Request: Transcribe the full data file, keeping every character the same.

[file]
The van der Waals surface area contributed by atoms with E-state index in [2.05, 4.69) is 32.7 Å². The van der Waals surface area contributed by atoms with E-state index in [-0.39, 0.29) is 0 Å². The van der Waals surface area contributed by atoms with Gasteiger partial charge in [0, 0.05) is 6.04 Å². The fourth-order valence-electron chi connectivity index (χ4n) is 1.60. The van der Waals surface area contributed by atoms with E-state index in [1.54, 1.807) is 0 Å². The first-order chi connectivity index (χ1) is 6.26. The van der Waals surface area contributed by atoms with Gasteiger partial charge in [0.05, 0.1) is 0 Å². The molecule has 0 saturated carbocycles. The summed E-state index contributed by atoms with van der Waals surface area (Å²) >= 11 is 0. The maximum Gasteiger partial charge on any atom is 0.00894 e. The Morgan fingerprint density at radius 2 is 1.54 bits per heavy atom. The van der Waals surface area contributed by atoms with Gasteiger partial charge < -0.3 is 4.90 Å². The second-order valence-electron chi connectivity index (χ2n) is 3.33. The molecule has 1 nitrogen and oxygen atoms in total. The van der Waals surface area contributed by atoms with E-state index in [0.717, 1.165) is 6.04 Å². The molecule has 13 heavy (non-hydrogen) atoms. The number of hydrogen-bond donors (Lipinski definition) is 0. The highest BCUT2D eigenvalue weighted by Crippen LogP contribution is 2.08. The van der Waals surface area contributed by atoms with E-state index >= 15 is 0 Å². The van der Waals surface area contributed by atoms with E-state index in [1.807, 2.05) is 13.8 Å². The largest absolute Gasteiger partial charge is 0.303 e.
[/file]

The van der Waals surface area contributed by atoms with E-state index in [2.05, 4.69) is 32.7 Å². The van der Waals surface area contributed by atoms with E-state index in [-0.39, 0.29) is 0 Å². The van der Waals surface area contributed by atoms with Gasteiger partial charge in [0, 0.05) is 6.04 Å². The fourth-order valence-electron chi connectivity index (χ4n) is 1.60. The van der Waals surface area contributed by atoms with E-state index in [1.54, 1.807) is 0 Å². The first-order chi connectivity index (χ1) is 6.26. The van der Waals surface area contributed by atoms with Gasteiger partial charge in [0.05, 0.1) is 0 Å². The molecule has 0 saturated carbocycles. The summed E-state index contributed by atoms with van der Waals surface area (Å²) >= 11 is 0. The maximum Gasteiger partial charge on any atom is 0.00894 e. The Morgan fingerprint density at radius 2 is 1.54 bits per heavy atom. The van der Waals surface area contributed by atoms with Gasteiger partial charge < -0.3 is 4.90 Å². The second-order valence-electron chi connectivity index (χ2n) is 3.33. The molecule has 1 nitrogen and oxygen atoms in total. The van der Waals surface area contributed by atoms with E-state index in [0.717, 1.165) is 6.04 Å². The molecule has 13 heavy (non-hydrogen) atoms. The number of hydrogen-bond donors (Lipinski definition) is 0. The highest BCUT2D eigenvalue weighted by Crippen LogP contribution is 2.08. The van der Waals surface area contributed by atoms with E-state index >= 15 is 0 Å². The van der Waals surface area contributed by atoms with E-state index in [1.807, 2.05) is 13.8 Å². The largest absolute Gasteiger partial charge is 0.303 e.